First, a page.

Myocardial Notch Signaling Reprograms Cardiomyocytes to a Conduction-Like Phenotype
ABSTRACT Notch signaling has previously been shown to play an essential role in regulating cell fate decisions and differentiation during cardiogenesis in many systems including Drosophila, Xenopus, and mammals. We hypothesized that Notch may also be involved in directing the progressive lineage restriction of cardiomyocytes into specialized conduction cells.
In hearts where Notch signaling is activated within the myocardium from early development onward, Notch promotes a conduction-like phenotype based on ectopic expression of conduction system-specific genes and cell autonomous changes in electrophysiology. With the use of an in vitro assay to activate Notch in newborn cardiomyocytes, we observed global changes in the transcriptome, and in action potential characteristics, consistent with reprogramming to a conduction-like phenotype.
Notch can instruct the differentiation of chamber cardiac progenitors into specialized conduction-like cells. Plasticity remains in late-stage cardiomyocytes, which has potential implications for engineering of specialized cardiovascular tissues.
Article: How to make a cardiomyocyte.[Show abstract] [Hide abstract]
ABSTRACT: During development, cardiogenesis is orchestrated by a family of heart progenitors that build distinct regions of the heart. Each region contains diverse cell types that assemble to form the complex structures of the individual cardiac compartments. Cardiomyocytes are the main cell type found in the heart and ensure contraction of the chambers and efficient blood flow throughout the body. Injury to the cardiac muscle often leads to heart failure due to the loss of a large number of cardiomyocytes and its limited intrinsic capacity to regenerate the damaged tissue, making it one of the leading causes of morbidity and mortality worldwide. In this Primer we discuss how insights into the molecular and cellular framework underlying cardiac development can be used to guide the in vitro specification of cardiomyocytes, whether by directed differentiation of pluripotent stem cells or via direct lineage conversion. Additional strategies to generate cardiomyocytes in situ, such as reactivation of endogenous cardiac progenitors and induction of cardiomyocyte proliferation, will also be discussed. © 2014. Published by The Company of Biologists Ltd.Development 12/2014; 141(23):4418-31. DOI:10.1242/dev.091538 · 6.27 Impact Factor
[Show abstract] [Hide abstract]
ABSTRACT: Over the last decade, advancements in stem cell biology have yielded a variety of sources for stem cell-based cardiovascular investigation. Stem cell behavior, whether to maintain its stable state of pluripotency or to prime toward the cardiovascular lineage is governed by a set of coordinated interactions between epigenetic, transcriptional, and translational mechanisms. The science of incorporating genes (genomics), RNA (transcriptomics), proteins (proteomics), and metabolites (metabolomics) data in a specific biological sample is known as systems biology. Integrating systems biology in progression with stem cell biologics can contribute to our knowledge of mechanisms that underlie pluripotency maintenance and guarantee fidelity of cardiac lineage specification. This review provides a brief summarization of OMICS-based strategies including transcriptomics, proteomics, and metabolomics used to understand stem cell fate and to outline molecular processes involved in heart development. Additionally, current efforts in cardioregeneration based on the "one-size-fits-all" principle limit the potential of individualized therapy in regenerative medicine. Here, we summarize recent studies that introduced systems biology into cardiovascular clinical outcomes analysis, allowing for predictive assessment for disease recurrence and patient-specific therapeutic response.Stem Cell Reviews and Reports 09/2014; DOI:10.1007/s12015-014-9557-5 · 3.21 Impact Factor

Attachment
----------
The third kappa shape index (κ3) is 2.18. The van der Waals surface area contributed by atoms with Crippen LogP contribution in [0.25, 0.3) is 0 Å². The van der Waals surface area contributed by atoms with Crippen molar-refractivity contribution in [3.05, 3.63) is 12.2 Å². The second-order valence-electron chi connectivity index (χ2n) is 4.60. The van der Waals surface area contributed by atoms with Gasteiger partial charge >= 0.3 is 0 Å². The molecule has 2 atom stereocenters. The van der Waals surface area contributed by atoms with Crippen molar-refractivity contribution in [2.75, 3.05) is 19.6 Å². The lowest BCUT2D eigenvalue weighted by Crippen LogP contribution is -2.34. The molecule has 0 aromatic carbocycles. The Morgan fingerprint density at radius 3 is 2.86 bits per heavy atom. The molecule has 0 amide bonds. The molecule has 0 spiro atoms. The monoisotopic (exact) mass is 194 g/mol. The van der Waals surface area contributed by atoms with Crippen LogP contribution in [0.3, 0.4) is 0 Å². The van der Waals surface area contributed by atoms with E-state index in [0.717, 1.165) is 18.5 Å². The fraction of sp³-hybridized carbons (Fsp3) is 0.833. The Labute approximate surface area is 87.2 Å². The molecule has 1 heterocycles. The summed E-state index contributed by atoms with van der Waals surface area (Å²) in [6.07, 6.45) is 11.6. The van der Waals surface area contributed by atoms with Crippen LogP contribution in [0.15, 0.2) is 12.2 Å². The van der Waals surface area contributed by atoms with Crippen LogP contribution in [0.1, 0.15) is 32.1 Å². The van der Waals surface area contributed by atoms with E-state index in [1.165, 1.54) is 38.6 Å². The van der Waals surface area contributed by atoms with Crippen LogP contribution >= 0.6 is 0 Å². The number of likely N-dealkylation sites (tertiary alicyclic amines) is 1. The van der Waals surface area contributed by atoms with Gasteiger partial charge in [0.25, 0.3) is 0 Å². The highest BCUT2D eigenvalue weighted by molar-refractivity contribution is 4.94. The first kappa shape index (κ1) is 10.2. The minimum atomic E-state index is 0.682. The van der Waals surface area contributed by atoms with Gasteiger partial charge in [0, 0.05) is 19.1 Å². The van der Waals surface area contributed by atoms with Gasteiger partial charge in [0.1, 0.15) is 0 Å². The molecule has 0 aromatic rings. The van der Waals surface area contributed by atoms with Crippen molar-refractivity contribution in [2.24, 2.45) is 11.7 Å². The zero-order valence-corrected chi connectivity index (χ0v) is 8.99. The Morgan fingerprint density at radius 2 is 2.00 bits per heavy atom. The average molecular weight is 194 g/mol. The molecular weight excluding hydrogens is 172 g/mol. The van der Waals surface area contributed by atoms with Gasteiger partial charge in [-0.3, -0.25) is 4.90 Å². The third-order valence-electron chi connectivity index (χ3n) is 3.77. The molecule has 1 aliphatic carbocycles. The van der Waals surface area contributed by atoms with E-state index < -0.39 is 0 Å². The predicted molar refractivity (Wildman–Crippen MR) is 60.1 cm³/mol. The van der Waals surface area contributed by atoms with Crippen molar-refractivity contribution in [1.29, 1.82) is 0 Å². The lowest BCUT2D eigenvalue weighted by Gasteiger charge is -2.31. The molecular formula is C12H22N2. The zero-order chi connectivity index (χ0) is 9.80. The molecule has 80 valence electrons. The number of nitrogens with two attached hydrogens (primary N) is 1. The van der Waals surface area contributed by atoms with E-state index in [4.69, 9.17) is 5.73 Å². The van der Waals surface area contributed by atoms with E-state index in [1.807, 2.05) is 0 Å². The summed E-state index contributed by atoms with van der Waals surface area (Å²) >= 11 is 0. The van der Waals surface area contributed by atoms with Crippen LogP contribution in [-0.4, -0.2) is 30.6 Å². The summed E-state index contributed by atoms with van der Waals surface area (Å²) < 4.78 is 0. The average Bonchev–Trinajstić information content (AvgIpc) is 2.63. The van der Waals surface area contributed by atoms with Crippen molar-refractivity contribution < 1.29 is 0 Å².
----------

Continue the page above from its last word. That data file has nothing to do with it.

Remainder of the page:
[Show abstract] [Hide abstract]
ABSTRACT: Rationale: Proper patterning of the atrioventricular canal (AVC) is essential for delay of electrical impulses between atria and ventricles, and defects in AVC maturation can result in congenital heart disease. Objective: To determine the role of canonical Wnt signaling in the myocardium during AVC development. Methods and Results: We utilized a novel allele of β-catenin that preserves β-catenin's cell adhesive functions but disrupts canonical Wnt signaling, allowing us to probe the effects of Wnt loss of function independently.¬ We show that loss of canonical Wnt signaling in the myocardium results in tricuspid atresia with hypoplastic right ventricle associated with loss of AVC myocardium. In contrast, ectopic activation of Wnt signaling was sufficient to induce formation of ectopic AV junction-like tissue as assessed by morphology, gene expression, and electrophysiologic criteria. Aberrant AVC development can lead to ventricul¬¬ar preexcitation, a characteristic feature of Wolff-Parkinson-White syndrome. We demonstrate that postnatal activation of Notch signaling downregulates canonical Wnt targets within the AV junction. Stabilization of β-catenin protein levels can rescue Notch-mediated ventricular preexcitation and dysregulated ion channel gene expression. Conclusions: Our data demonstrate that myocardial canonical Wnt signaling is an important regulator of AVC maturation and electrical programming upstream of Tbx3. Our data further suggests that ventricular preexcitation may require both morphologic patterning defects, as well as myocardial lineage reprogramming, to allow robust conduction across accessory pathway tissue.Circulation Research 11/2014; DOI:10.1161/CIRCRESAHA.116.304731 · 11.09 Impact Factor